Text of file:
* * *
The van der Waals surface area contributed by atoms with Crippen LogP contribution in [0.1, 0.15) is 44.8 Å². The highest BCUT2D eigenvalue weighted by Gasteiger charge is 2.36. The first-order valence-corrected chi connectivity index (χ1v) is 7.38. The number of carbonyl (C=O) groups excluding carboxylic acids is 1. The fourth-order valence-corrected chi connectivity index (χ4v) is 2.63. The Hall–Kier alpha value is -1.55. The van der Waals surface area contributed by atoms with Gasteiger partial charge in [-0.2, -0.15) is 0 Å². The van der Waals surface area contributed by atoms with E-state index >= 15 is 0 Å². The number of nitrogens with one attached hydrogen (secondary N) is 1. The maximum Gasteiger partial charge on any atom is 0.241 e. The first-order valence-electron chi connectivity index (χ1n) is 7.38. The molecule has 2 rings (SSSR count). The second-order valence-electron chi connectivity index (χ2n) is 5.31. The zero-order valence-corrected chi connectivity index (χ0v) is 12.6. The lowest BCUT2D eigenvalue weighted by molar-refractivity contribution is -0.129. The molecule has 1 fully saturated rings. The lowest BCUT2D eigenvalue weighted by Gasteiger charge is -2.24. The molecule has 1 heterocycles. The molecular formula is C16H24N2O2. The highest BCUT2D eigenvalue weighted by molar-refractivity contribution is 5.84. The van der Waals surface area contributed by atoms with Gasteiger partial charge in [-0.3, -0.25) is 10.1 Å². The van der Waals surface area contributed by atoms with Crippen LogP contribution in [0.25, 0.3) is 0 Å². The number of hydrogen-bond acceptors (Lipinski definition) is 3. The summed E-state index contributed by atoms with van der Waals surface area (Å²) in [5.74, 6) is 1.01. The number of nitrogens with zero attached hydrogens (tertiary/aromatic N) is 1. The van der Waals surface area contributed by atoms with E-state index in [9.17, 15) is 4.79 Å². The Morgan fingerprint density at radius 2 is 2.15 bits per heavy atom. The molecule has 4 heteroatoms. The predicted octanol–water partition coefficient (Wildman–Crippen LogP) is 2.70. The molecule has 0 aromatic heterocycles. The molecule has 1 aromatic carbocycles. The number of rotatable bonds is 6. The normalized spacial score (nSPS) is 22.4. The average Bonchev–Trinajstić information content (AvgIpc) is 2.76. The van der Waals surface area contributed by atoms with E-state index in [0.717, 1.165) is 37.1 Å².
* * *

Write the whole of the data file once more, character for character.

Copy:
The van der Waals surface area contributed by atoms with Crippen LogP contribution in [0.1, 0.15) is 44.8 Å². The highest BCUT2D eigenvalue weighted by Gasteiger charge is 2.36. The first-order valence-corrected chi connectivity index (χ1v) is 7.38. The number of carbonyl (C=O) groups excluding carboxylic acids is 1. The fourth-order valence-corrected chi connectivity index (χ4v) is 2.63. The Hall–Kier alpha value is -1.55. The van der Waals surface area contributed by atoms with Gasteiger partial charge in [-0.2, -0.15) is 0 Å². The van der Waals surface area contributed by atoms with E-state index >= 15 is 0 Å². The number of nitrogens with one attached hydrogen (secondary N) is 1. The maximum Gasteiger partial charge on any atom is 0.241 e. The first-order valence-electron chi connectivity index (χ1n) is 7.38. The molecule has 2 rings (SSSR count). The second-order valence-electron chi connectivity index (χ2n) is 5.31. The zero-order valence-corrected chi connectivity index (χ0v) is 12.6. The lowest BCUT2D eigenvalue weighted by molar-refractivity contribution is -0.129. The molecule has 1 fully saturated rings. The lowest BCUT2D eigenvalue weighted by Gasteiger charge is -2.24. The molecule has 1 heterocycles. The molecular formula is C16H24N2O2. The highest BCUT2D eigenvalue weighted by molar-refractivity contribution is 5.84. The van der Waals surface area contributed by atoms with Gasteiger partial charge in [-0.3, -0.25) is 10.1 Å². The van der Waals surface area contributed by atoms with Crippen LogP contribution in [0.25, 0.3) is 0 Å². The number of hydrogen-bond acceptors (Lipinski definition) is 3. The summed E-state index contributed by atoms with van der Waals surface area (Å²) in [5.74, 6) is 1.01. The number of nitrogens with zero attached hydrogens (tertiary/aromatic N) is 1. The van der Waals surface area contributed by atoms with E-state index in [9.17, 15) is 4.79 Å². The Morgan fingerprint density at radius 2 is 2.15 bits per heavy atom. The molecule has 4 heteroatoms. The predicted octanol–water partition coefficient (Wildman–Crippen LogP) is 2.70. The molecule has 0 aromatic heterocycles. The molecule has 1 aromatic carbocycles. The number of rotatable bonds is 6. The normalized spacial score (nSPS) is 22.4. The average Bonchev–Trinajstić information content (AvgIpc) is 2.76. The van der Waals surface area contributed by atoms with E-state index in [0.717, 1.165) is 37.1 Å².